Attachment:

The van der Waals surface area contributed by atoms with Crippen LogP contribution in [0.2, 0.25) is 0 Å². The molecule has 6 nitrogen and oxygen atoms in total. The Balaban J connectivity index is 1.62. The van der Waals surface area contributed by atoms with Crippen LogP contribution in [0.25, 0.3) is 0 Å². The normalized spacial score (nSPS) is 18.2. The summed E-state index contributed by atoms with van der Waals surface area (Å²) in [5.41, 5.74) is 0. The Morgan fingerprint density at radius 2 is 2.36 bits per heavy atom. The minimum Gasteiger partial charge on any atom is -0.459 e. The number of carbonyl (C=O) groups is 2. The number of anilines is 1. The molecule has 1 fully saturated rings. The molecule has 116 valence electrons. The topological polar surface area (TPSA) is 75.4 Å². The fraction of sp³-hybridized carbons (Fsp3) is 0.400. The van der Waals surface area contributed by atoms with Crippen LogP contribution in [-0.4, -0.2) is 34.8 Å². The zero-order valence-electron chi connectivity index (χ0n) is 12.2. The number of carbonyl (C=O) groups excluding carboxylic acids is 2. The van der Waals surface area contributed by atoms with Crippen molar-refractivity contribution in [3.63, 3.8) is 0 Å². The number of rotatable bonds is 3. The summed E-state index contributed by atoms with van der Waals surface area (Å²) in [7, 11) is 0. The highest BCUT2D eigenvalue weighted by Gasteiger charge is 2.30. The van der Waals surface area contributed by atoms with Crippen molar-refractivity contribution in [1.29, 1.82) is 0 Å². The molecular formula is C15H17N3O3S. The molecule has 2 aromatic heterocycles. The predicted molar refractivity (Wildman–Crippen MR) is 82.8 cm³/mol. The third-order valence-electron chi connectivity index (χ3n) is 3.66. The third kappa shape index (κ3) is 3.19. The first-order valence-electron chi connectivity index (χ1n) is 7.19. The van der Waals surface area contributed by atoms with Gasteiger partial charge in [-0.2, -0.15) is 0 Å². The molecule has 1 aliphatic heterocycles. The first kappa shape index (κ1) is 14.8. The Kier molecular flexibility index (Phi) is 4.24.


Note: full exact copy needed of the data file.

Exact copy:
The van der Waals surface area contributed by atoms with Crippen LogP contribution in [0.2, 0.25) is 0 Å². The molecule has 6 nitrogen and oxygen atoms in total. The Balaban J connectivity index is 1.62. The van der Waals surface area contributed by atoms with Crippen LogP contribution in [0.25, 0.3) is 0 Å². The normalized spacial score (nSPS) is 18.2. The summed E-state index contributed by atoms with van der Waals surface area (Å²) in [5.41, 5.74) is 0. The Morgan fingerprint density at radius 2 is 2.36 bits per heavy atom. The minimum Gasteiger partial charge on any atom is -0.459 e. The number of carbonyl (C=O) groups is 2. The number of anilines is 1. The molecule has 1 fully saturated rings. The molecule has 116 valence electrons. The topological polar surface area (TPSA) is 75.4 Å². The fraction of sp³-hybridized carbons (Fsp3) is 0.400. The van der Waals surface area contributed by atoms with Crippen LogP contribution in [-0.4, -0.2) is 34.8 Å². The zero-order valence-electron chi connectivity index (χ0n) is 12.2. The number of carbonyl (C=O) groups excluding carboxylic acids is 2. The van der Waals surface area contributed by atoms with Crippen molar-refractivity contribution in [3.63, 3.8) is 0 Å². The number of rotatable bonds is 3. The summed E-state index contributed by atoms with van der Waals surface area (Å²) in [7, 11) is 0. The highest BCUT2D eigenvalue weighted by Gasteiger charge is 2.30. The van der Waals surface area contributed by atoms with Crippen molar-refractivity contribution in [1.29, 1.82) is 0 Å². The molecular formula is C15H17N3O3S. The molecule has 2 aromatic heterocycles. The predicted molar refractivity (Wildman–Crippen MR) is 82.8 cm³/mol. The third-order valence-electron chi connectivity index (χ3n) is 3.66. The third kappa shape index (κ3) is 3.19. The first-order valence-electron chi connectivity index (χ1n) is 7.19. The van der Waals surface area contributed by atoms with Gasteiger partial charge in [-0.2, -0.15) is 0 Å². The molecule has 1 aliphatic heterocycles. The first kappa shape index (κ1) is 14.8. The Kier molecular flexibility index (Phi) is 4.24.